The damage caused to our atmosphere and our oceans by carbon dioxide that has been released by burning fossil fuels is abundantly clear. The consequences are increasing year by year – acidified oceans harming coral reefs and diatoms (the basis of the oceanic food chain); huge changes in atmospheric patterns that are producing storms and different rainfall and temperature regimes than have been in place for at least 500 years, altering agriculture, silviculture, and the survival of entire ecosystems that are responsible for our hydrological systems. Without reductions in our CO2 output, science has predicted to a high probability that the extreme changes may come to reflect conditions not witnessed in 100,000 years or longer, if we don’t alter our production of CO2.
Leaving fossil fuels in the ground is the best way to stop their use. They are also extraordinary resources, and burning them to power cars, trains, and trucks is absurd in an era when other ways to power these ground transportation devices are available. We will really regret the lack of fossil fuels for those situations for which they are uniquely appropriate if we burn them all up just to roll people from place to place.
Some say that Keystone XL helps the US achieve energy self-sufficiency. Energy self-sufficiency in the US isn’t gained by the US refineries buying Canadian crude from tar sands. This simply guarantees the Canadian companies will make a lot of money. It is good that the US is seeking to be self-sufficient in our energy requirements. However, our national priorities for energy self-sufficiency have been co-opted by the current energy corporate hegemony, to encourage the continued reliance on fossil fuels.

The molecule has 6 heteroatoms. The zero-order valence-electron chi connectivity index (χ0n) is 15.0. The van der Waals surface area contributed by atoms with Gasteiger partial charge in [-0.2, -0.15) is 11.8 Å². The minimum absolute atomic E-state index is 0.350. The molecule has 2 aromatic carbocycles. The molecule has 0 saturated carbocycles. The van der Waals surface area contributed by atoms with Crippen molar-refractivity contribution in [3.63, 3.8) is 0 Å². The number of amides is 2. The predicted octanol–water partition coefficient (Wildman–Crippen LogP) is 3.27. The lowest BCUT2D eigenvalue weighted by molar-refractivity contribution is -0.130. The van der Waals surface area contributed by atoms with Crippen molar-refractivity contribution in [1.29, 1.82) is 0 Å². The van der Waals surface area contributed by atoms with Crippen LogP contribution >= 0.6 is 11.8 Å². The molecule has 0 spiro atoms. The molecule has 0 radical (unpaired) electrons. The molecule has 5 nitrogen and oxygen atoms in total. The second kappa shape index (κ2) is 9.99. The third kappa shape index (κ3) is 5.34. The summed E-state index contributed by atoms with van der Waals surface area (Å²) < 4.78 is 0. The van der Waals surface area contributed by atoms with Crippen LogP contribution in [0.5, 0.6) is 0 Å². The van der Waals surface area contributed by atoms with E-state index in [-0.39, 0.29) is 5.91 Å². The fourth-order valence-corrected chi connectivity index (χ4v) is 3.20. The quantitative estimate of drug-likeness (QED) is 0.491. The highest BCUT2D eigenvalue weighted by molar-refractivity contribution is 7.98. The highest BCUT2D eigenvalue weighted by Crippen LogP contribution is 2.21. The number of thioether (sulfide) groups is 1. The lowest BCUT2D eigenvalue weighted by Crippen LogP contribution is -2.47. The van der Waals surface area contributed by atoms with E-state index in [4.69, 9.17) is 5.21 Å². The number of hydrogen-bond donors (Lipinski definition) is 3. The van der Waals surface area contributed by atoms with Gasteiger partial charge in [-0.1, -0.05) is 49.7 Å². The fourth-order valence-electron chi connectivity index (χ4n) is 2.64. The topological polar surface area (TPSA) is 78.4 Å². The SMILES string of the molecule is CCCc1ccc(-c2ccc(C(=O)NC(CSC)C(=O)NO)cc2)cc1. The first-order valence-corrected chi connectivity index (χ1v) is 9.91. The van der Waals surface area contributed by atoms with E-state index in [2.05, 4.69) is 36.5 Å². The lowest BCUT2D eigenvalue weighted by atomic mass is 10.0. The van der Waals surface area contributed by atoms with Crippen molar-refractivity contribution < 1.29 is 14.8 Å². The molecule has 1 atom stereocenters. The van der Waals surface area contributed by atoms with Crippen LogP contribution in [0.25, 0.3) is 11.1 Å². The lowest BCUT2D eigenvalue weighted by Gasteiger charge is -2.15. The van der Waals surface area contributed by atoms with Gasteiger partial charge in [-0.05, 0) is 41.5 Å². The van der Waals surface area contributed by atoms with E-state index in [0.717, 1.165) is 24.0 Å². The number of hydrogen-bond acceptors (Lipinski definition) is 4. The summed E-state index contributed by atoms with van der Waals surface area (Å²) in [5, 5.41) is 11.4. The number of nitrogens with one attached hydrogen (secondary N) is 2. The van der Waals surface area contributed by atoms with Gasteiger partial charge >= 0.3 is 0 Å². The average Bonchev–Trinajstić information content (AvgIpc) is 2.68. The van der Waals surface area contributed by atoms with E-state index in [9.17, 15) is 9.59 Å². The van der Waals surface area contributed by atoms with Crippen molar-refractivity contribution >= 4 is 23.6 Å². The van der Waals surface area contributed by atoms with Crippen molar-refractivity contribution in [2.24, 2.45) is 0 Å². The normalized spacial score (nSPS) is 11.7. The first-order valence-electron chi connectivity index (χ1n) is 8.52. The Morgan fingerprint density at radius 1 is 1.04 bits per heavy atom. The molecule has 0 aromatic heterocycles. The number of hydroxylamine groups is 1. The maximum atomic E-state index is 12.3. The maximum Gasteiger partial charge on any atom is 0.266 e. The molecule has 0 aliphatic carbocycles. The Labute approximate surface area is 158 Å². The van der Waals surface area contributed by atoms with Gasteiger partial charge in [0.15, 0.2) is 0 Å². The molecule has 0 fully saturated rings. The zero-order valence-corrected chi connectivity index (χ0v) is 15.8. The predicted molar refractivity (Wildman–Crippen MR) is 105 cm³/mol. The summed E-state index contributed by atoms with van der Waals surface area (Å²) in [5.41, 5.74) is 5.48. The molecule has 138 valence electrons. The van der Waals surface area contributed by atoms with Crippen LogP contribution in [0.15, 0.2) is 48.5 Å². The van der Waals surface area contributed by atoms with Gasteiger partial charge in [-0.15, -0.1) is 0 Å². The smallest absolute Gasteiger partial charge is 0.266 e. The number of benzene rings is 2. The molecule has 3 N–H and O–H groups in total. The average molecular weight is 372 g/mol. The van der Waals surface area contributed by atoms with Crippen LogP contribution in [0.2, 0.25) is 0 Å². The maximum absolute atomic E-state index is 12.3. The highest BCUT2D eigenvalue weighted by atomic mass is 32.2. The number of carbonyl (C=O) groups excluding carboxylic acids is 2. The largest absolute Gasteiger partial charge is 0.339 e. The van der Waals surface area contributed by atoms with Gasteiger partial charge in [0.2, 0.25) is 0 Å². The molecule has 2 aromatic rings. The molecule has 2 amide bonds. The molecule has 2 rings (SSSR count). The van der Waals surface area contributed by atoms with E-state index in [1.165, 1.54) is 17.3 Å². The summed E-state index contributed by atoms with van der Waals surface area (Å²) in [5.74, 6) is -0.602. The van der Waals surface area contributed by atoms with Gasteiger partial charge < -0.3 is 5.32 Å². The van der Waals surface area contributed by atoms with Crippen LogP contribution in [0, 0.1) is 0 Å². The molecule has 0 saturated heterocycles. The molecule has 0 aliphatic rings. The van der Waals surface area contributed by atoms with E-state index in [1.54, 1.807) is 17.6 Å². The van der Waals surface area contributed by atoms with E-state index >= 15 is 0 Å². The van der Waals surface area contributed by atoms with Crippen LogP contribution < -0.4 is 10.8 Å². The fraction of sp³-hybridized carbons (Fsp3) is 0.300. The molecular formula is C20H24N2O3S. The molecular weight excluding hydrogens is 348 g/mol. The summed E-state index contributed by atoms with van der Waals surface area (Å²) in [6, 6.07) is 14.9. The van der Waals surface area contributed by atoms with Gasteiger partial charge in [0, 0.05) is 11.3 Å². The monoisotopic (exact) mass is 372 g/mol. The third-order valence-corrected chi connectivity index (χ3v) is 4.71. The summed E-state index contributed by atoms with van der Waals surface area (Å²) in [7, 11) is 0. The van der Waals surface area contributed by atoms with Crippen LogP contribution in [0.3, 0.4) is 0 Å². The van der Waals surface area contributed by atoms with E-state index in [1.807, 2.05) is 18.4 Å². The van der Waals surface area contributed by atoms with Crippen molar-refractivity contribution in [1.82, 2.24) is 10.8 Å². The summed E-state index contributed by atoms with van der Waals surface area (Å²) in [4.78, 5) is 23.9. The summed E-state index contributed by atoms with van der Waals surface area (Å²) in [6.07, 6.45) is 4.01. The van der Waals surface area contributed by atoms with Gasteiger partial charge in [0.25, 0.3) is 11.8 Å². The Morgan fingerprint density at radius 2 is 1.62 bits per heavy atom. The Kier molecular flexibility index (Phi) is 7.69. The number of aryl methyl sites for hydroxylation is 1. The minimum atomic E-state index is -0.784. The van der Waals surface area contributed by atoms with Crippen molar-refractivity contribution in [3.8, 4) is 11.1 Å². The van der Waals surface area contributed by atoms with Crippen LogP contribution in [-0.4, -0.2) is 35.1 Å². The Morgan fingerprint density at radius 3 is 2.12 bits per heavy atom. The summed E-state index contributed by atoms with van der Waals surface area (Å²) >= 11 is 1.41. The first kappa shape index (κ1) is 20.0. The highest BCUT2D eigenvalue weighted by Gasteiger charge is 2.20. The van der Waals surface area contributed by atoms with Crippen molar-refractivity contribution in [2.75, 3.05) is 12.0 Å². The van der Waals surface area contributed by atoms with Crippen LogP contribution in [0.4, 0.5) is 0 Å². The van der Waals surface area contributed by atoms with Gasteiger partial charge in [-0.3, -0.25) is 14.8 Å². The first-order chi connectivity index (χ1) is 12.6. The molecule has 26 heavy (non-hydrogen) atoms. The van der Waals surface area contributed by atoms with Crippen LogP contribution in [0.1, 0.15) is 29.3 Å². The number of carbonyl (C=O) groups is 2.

If we prohibit the use of Keystone XL pipelines for transporting tar sand oil, this will slow down its production. British Columbians are barring pipelines to the Pacific Ocean. People in the NE US are coming together to prohibit transport across their states to the Atlantic Ocean. The rest of us need to prohibit transport across the middle of the US to the Gulf of Mexico via Keystone XL.
If we also follow up with mandatory reductions on shipping by rail or truck this would further constrain the Canadian excavation and shipment of tar sands oil.
If, as claimed by a number of critics of Keystone XL pipeline, the refined products are going to be sold to overseas markets, this makes a travesty of the idea that Keystone XL is helping the US be energy self-sufficient. It simply means that the refineries will make money regardless of the long-term needs for fossil fuels in the US for appropriate purposes.
If fossil fuels could be used without releasing CO2 that would be great. Where is the research for that? In the meantime, the only way to reduce CO2 releases is by conservation and by replacing fossil fuels used for generating electricity with solar, wind, tide, heat-pumps, and other already proven technologies that are improving efficiency every year. These, and other as-yet-unknown technologies that might become useful if they are proven to be benign in their impact to the environment (unlike nuclear power which is a very dangerous form of energy production) are the means to energy self-sufficiency and global climate protection. Ground transportation can also be converted to greatly more efficient use of fossil fuels – hybrid vehicles work great!
Our priorities must be switched to solar and wind generated electricity, conservation measures for fuel for heating and transportation, and anything else that we can do to reduce use of fossil fuels. The stakes are immense.
Thanks for considering my point of view and facts in your decisionmaking.
I beg of you, DO NOT AUTHORIZE THE KEYSTONE XL PIPELINE
About the commenter: Kay Stewart is a volunteer with SD350.org and landscape architect with a special feel for melding plants and construction to create serene or playful outdoor places for her clients. She lives with her husband and her tabby cat.
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